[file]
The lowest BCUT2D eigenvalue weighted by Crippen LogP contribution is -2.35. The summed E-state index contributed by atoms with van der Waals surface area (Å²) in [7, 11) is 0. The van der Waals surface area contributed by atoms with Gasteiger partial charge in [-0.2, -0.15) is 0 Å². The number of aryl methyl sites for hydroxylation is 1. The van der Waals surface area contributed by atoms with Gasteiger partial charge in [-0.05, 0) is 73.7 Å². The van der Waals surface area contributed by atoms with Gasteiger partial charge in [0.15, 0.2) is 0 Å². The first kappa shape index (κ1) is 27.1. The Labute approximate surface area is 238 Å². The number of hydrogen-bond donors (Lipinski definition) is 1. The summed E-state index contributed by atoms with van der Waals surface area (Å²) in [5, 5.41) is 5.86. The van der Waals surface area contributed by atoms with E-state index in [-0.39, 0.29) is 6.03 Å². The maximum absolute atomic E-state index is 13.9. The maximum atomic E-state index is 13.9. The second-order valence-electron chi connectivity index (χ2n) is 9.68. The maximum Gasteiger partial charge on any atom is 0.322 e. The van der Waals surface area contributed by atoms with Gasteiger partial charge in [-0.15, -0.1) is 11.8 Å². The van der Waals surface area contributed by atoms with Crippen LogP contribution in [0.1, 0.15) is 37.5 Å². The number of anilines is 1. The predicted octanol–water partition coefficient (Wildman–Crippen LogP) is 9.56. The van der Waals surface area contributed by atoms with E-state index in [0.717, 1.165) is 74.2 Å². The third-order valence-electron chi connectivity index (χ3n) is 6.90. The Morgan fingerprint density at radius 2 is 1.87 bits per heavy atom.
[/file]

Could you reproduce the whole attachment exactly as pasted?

The lowest BCUT2D eigenvalue weighted by Crippen LogP contribution is -2.35. The summed E-state index contributed by atoms with van der Waals surface area (Å²) in [7, 11) is 0. The van der Waals surface area contributed by atoms with Gasteiger partial charge in [-0.2, -0.15) is 0 Å². The number of aryl methyl sites for hydroxylation is 1. The van der Waals surface area contributed by atoms with Gasteiger partial charge in [-0.05, 0) is 73.7 Å². The van der Waals surface area contributed by atoms with Gasteiger partial charge in [0.15, 0.2) is 0 Å². The first kappa shape index (κ1) is 27.1. The Labute approximate surface area is 238 Å². The number of hydrogen-bond donors (Lipinski definition) is 1. The summed E-state index contributed by atoms with van der Waals surface area (Å²) in [5, 5.41) is 5.86. The van der Waals surface area contributed by atoms with E-state index in [-0.39, 0.29) is 6.03 Å². The maximum absolute atomic E-state index is 13.9. The maximum atomic E-state index is 13.9. The second-order valence-electron chi connectivity index (χ2n) is 9.68. The maximum Gasteiger partial charge on any atom is 0.322 e. The van der Waals surface area contributed by atoms with Gasteiger partial charge in [-0.15, -0.1) is 11.8 Å². The van der Waals surface area contributed by atoms with Crippen LogP contribution in [0.1, 0.15) is 37.5 Å². The number of anilines is 1. The predicted octanol–water partition coefficient (Wildman–Crippen LogP) is 9.56. The van der Waals surface area contributed by atoms with E-state index in [0.717, 1.165) is 74.2 Å². The third-order valence-electron chi connectivity index (χ3n) is 6.90. The Morgan fingerprint density at radius 2 is 1.87 bits per heavy atom.